1) Paradise is distinct from Heaven: this is the explanation that some of the earliest Christians took (Irenaeus and Origen, for example). In this understanding, Eden was Paradise (or perhaps a form of Paradise), but it’s still something distinct from Heaven. Look at the Strong’s definition of paradeisos, the Greek word for “paradise,” for example, or the Douay-Reihms translation of Genesis 2 for more examples of this. If that’s right, then it makes sense to describe “the bosom of Abraham” as Paradise.

    St. Paul’s cryptic reference in 2 Cor. 12:1-4 appears to equate Paradise with “the third Heaven.” The two lower Heavens, if I’m not mistaken, are (1) the sky/atmosphere and (2) the cosmos/firmament, but this passage would seem to suggest that there’s something beyond Paradise, and Paul’s description is of what the man heard, rather than saw.

    2) Christ turns Limbo into Paradise: Christ, victorious upon the Cross, comes to Sheol in triumph. Thus, even if it was not Paradise before God entered it, it became such afterward.

    3) “Today” is God’s time, not ours: In other words, even if we take “Paradise” to mean what we normally describe as “Heaven,” it’s possible that Christ means “Today” in the sense God uses it (Hebrews 3:7-13; Psalm 90:4; 2 Peter 3:8) rather than as a 24-hour period. In this sense, Christ wouldn’t be bound by a 24-hour deadline to enter Heaven. This can get much more complex when we start talking about Christ’s Eternal Presence in Heaven (see, e.g., John 8:58). But whatever the answer, I think we’d have to assume that the thief doesn’t beat Christ to Heaven.

    4) Grammar: All of the above explanations assume that the passage is properly translated: “I tell you the truth, today you will be with Me in paradise.” But some have argued that it could just as easily be translated: “I tell you the truth today, you will be with Me in paradise.” See how important that comma placement is? It’s the difference between saying that the thief will be with Him in Paradise today, or that the thief is about to be told something today. Of these four, I think that’s the least plausible, but it’s still an intriguing point.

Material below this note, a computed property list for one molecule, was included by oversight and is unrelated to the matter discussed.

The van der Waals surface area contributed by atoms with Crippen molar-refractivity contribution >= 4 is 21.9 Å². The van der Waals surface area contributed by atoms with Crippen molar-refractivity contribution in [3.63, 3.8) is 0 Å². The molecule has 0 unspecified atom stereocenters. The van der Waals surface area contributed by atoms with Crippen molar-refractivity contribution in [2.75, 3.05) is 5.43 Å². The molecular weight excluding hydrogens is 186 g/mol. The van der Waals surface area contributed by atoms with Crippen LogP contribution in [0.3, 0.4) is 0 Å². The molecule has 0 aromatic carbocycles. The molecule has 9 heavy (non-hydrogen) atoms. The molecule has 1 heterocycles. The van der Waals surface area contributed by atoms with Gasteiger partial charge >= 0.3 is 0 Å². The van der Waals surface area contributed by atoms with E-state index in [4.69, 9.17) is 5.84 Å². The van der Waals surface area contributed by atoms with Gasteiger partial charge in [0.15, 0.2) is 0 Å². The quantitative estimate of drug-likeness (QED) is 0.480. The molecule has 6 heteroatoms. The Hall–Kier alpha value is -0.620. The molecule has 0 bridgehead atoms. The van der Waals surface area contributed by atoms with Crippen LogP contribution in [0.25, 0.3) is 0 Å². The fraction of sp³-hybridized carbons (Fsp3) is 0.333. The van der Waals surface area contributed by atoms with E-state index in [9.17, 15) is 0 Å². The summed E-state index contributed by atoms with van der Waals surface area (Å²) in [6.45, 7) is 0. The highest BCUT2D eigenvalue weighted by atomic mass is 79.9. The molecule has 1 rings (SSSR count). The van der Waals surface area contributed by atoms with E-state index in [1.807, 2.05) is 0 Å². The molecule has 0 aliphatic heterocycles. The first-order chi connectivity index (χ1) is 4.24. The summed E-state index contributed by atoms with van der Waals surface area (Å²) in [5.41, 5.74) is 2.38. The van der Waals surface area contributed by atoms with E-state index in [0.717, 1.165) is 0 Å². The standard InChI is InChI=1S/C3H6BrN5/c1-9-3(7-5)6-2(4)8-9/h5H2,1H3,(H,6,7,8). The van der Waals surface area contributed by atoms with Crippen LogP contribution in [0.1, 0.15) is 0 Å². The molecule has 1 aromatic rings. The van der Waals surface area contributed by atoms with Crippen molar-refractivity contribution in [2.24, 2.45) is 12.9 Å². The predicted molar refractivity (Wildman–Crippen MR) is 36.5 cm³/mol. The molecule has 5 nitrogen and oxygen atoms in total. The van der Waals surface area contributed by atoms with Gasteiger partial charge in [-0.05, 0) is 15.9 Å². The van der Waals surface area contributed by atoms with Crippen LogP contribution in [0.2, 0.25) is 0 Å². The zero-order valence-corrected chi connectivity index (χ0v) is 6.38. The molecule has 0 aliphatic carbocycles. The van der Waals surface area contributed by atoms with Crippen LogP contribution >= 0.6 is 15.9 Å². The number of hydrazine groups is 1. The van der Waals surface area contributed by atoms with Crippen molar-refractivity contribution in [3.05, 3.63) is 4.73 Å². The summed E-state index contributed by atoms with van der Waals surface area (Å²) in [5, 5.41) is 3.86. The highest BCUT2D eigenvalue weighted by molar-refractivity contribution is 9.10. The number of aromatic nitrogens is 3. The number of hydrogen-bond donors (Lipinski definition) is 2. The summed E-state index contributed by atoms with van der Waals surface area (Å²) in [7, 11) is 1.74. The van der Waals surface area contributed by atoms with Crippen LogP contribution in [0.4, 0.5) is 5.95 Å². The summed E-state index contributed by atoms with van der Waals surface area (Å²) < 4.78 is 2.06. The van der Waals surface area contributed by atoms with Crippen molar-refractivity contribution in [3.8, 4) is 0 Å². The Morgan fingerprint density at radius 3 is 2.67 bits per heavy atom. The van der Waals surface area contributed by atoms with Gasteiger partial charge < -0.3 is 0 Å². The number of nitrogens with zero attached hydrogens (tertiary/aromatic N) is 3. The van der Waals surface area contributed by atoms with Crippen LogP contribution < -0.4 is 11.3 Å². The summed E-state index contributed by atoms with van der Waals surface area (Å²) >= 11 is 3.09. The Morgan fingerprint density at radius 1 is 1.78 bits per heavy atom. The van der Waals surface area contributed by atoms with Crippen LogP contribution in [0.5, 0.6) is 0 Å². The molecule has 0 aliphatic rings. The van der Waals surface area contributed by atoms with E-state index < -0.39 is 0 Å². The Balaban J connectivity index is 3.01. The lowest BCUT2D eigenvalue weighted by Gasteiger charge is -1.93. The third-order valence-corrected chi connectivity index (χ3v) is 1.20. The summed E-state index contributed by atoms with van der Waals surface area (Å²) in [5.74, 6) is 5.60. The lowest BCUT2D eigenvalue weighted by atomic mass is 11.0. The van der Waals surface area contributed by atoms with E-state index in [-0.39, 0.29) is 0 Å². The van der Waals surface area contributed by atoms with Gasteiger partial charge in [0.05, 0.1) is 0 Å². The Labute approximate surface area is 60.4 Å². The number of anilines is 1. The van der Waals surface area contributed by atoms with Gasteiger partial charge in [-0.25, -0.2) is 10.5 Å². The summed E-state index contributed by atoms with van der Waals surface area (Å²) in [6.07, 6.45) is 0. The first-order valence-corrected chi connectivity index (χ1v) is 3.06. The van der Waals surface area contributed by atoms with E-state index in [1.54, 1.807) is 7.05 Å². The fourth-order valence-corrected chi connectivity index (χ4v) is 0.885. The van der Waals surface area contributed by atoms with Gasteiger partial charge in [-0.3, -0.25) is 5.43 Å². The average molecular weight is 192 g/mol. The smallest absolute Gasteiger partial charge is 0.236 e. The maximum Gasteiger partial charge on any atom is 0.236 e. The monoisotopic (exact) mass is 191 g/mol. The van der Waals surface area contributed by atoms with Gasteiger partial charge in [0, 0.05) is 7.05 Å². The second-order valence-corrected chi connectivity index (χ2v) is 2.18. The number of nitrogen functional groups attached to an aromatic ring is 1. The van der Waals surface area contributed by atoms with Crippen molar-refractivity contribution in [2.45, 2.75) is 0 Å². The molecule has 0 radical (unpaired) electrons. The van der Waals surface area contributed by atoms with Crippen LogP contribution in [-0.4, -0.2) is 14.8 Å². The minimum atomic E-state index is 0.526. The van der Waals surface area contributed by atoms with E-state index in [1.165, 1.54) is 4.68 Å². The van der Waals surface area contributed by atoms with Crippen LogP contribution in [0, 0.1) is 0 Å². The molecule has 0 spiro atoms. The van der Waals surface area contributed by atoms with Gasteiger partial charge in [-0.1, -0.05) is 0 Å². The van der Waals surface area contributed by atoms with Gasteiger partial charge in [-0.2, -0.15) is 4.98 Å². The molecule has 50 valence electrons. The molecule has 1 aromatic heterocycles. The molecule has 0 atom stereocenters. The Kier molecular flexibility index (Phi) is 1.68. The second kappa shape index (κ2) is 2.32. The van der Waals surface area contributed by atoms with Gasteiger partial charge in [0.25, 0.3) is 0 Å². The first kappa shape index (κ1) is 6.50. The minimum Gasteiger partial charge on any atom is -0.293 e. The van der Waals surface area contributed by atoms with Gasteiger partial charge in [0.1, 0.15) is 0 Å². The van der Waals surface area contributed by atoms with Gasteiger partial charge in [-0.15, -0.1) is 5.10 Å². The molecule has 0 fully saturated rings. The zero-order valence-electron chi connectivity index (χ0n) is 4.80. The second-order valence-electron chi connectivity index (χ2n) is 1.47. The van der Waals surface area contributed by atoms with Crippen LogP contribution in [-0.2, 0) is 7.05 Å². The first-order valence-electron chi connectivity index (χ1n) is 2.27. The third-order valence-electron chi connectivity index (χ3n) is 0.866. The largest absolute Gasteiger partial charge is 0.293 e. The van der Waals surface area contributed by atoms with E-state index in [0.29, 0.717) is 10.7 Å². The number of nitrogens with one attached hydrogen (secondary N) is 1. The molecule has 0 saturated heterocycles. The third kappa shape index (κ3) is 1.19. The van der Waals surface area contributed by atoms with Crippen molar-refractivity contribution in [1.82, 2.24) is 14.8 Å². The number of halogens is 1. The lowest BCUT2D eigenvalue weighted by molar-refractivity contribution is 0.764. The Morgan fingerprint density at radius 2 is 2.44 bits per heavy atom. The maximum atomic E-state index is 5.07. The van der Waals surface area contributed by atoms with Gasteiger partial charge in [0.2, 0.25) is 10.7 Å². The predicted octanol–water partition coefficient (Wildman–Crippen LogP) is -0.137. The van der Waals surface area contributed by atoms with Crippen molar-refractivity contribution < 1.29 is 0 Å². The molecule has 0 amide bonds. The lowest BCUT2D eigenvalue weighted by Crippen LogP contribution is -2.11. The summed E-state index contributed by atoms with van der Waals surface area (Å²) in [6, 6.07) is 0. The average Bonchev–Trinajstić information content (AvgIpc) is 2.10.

Having laid these all out, I think that the strongest of these explanations is the first one, and it’s the one that appears to have the strongest Patristic and Scriptural support.



  4. I’m curious of the Catholic position referenced in CCC 633:

    “Scripture calls the abode of the dead, to which the dead Christ went down, “hell” – Sheol in Hebrew or Hades in Greek – because those who are there are deprived of the vision of God. Such is the case for all the dead, whether evil or righteous, while they await the Redeemer:

    Do RC like the Orthodox believe Hades to still be the resting place for the dead. If so, how does purgatory lineup with this notion?

  5. ABehm,

    No, I think that that sentence is just written in the present tense. The Church is clear about what happens to the soul immediately after the particular judgment, and we reject both the idea of a Limbo-type waiting area, as well as the recurrent error of “soul sleep.”



  6. Joe,

    What do you make of the specific reference to the time of Noah? It seems like a complete non sequitur, regardless of how one interprets the passage (and I’ve heard lots of interpretations).

    The only attempt I’ve seen to make sense of the reference to Noah ends up saying that the “spirits” aren’t deceased humans. Rather, Jesus is taking a “victory lap” in front of evil spirits as in Colossians 2:15.

  7. Interpretations of grammar and translations aside, do the references to building the ark not bother anyone? Referencing scripture alluding to myths (the great flood that wiped out most of mankind) to substantiate a position is pretty weak.